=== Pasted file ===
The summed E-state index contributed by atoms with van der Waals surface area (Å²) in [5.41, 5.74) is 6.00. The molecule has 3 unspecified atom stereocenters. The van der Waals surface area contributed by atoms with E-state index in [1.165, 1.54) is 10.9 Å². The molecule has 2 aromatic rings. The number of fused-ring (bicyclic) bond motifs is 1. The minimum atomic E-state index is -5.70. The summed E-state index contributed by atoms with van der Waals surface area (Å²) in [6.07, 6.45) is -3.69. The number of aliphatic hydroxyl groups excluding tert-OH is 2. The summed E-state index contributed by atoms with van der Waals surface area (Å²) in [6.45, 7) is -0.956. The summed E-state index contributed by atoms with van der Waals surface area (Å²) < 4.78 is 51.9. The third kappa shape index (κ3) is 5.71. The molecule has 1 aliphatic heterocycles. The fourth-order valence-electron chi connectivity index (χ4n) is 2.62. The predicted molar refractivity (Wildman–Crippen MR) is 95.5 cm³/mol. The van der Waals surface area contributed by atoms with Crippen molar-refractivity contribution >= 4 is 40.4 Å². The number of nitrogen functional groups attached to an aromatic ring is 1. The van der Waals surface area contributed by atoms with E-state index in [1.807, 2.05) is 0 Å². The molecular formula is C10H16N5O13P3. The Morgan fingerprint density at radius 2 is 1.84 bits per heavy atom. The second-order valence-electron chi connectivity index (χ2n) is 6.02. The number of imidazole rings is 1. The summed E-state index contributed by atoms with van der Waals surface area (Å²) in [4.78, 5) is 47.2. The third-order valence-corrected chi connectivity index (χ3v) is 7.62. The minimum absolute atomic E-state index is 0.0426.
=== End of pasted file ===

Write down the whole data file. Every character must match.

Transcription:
The summed E-state index contributed by atoms with van der Waals surface area (Å²) in [5.41, 5.74) is 6.00. The molecule has 3 unspecified atom stereocenters. The van der Waals surface area contributed by atoms with E-state index in [1.165, 1.54) is 10.9 Å². The molecule has 2 aromatic rings. The number of fused-ring (bicyclic) bond motifs is 1. The minimum atomic E-state index is -5.70. The summed E-state index contributed by atoms with van der Waals surface area (Å²) in [6.07, 6.45) is -3.69. The number of aliphatic hydroxyl groups excluding tert-OH is 2. The summed E-state index contributed by atoms with van der Waals surface area (Å²) in [6.45, 7) is -0.956. The summed E-state index contributed by atoms with van der Waals surface area (Å²) < 4.78 is 51.9. The third kappa shape index (κ3) is 5.71. The molecule has 1 aliphatic heterocycles. The fourth-order valence-electron chi connectivity index (χ4n) is 2.62. The predicted molar refractivity (Wildman–Crippen MR) is 95.5 cm³/mol. The van der Waals surface area contributed by atoms with Crippen molar-refractivity contribution >= 4 is 40.4 Å². The number of nitrogen functional groups attached to an aromatic ring is 1. The van der Waals surface area contributed by atoms with E-state index in [1.807, 2.05) is 0 Å². The molecular formula is C10H16N5O13P3. The Morgan fingerprint density at radius 2 is 1.84 bits per heavy atom. The second-order valence-electron chi connectivity index (χ2n) is 6.02. The number of imidazole rings is 1. The summed E-state index contributed by atoms with van der Waals surface area (Å²) in [4.78, 5) is 47.2. The third-order valence-corrected chi connectivity index (χ3v) is 7.62. The minimum absolute atomic E-state index is 0.0426.